A Different Me

Thu, 08/14/2014 - 00:30 -- MEFreed

Perhaps, there is an advantage to being many-sided:

People don’t see all of my flaws.

One may know me as particularly introverted

But others will have never seen me outside a group.

One may think I speak too much

Because they have never rendered me speechless.

 

I am a person of many friends of many types in many places.

Most have never met each other.

Most never will.

For each, I have adopted a different persona

So diverse that my teammates would not recognize me at camp.

It’s nice at times

Because my secrets do not spread.

But at the same time, it’s exhausting

For in a new environment

I do not know who to be.

 

Who am I, anyway?

My classmates would call me “smart,” whatever that means.

To them I am a hyperfocused, self-driven dictionary

An Ivy League-Bound A-making machine.

They miss the endless nights spent toiling over papers,

The tears of frustration when I cannot keep awake the next day;

The pressure to create a scholarship-worthy record,

And to show my overachiever family that I’m an equal;

The meticulous manipulation – I have it down to a science

That I employ to keep my teachers on my side.

 

My teammates would call me “spontaneous,” with an emotion-dictated demeanor.

To them I am a know-it-all of techniques and terminology

A reference book of who placed with what score and when;

To them I am an athlete who trains independently rather than resting, every night of the year

Who on a good day could lead the team to Nationals;

But they also see me as the first to crack

Falling like the Hindenburg when more than a ribbon is at stake.

They miss the pain I undertake in hope of improvement;

The agony of knowing I will never win in a sport that I started too old;

The fear of losing opportunity because of a strained coach relationship;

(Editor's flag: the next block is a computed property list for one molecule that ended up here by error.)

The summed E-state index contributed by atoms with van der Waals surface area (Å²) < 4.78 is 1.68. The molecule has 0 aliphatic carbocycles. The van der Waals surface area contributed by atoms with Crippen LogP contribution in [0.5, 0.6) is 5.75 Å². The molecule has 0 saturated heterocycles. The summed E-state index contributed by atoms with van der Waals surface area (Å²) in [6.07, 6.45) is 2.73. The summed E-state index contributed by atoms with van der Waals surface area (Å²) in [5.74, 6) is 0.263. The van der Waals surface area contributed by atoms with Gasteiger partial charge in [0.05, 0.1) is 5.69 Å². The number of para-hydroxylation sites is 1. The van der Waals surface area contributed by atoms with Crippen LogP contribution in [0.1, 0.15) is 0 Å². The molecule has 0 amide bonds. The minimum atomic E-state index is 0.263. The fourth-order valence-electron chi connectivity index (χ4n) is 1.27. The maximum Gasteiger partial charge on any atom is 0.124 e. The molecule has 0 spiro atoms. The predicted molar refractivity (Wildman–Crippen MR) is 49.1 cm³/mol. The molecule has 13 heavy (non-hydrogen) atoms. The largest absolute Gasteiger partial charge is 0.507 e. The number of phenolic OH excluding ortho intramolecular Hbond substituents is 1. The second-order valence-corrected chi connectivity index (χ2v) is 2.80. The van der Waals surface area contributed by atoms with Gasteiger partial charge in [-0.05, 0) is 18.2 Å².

And that I lose myself there because I hold myself together everywhere else

Because for me to lose face would bring doubt to my friends

And even merit punishment at home.

 

My parents would call me “introverted,” and naïve to the ways of society.

To them I spend my days alone

Conversing only to ask where my book is;

To them I am abiding

Taking their rules as law, and living a life of premeditated caution;

They would be the first to claim that I actively avoid society’s realm.

They do not see my favorite moments

My laughter-evoking memories made with others – too embarrassing to share

But worth a smile simply by mention.

They do not see me when I rebel

With days that would not only get me grounded, but probably disinherited

Because to them I am a bundle of innocence.

All it takes is puppy-dog eyes to convince them

That I have never lived.

They also do not see my regrets

That a life of singular success is solitary –

They do not see that I am lonely.

 

Who am I, anyway?

Am I dynamic and thrill-seeking,

Breaking every rule laid out

As anyone who traveled parent-free with me would know?

Or am I static, stoic, silent,

Like my teachers and parents believe?

Am I an overthinker,

Held back by awareness of every existent hypothetical repercussion,

As my camp friends would complain?

Or do I not think enough,

Letting impulse guide me through twisted paths,

Which my teammates strongly feel?

Am I friendly or not?

Am I smart or not?

Am I a good person?

How can I know, if each person I ask knows a different me?

 

My multigroup friends – those who know me in two places, would call me “weird.”

How could they not?

They see me as a contradiction.

They see the girl who withholds eye contact nine months a year

Resort to aggressive displays to keep from being physically attacked in the other three.

They see the girl who talks herself out of eating food dye due to small risks

Involved in a romantic relationship four days after meeting the person.

They see the girl who shies away from uncomfortable discussions

Transforming into a pillow and a punching bag for struggling friends.

They see the girl who is chronically deprived of sleep

Take on more intense schoolwork, more intense training, more intense obligations.

They just can’t figure me out.

I don’t blame them.

I can’t, either.

 

Who am I, anyway?

With more sides than a casual political discussion

How can I know which one is right?

Does being polydimensional make me sophisticated

Or does it make me a lost being – bouncing between personas with no body to claim ownership of.

 

Does it make me an everyone?

Or does it make me nobody?

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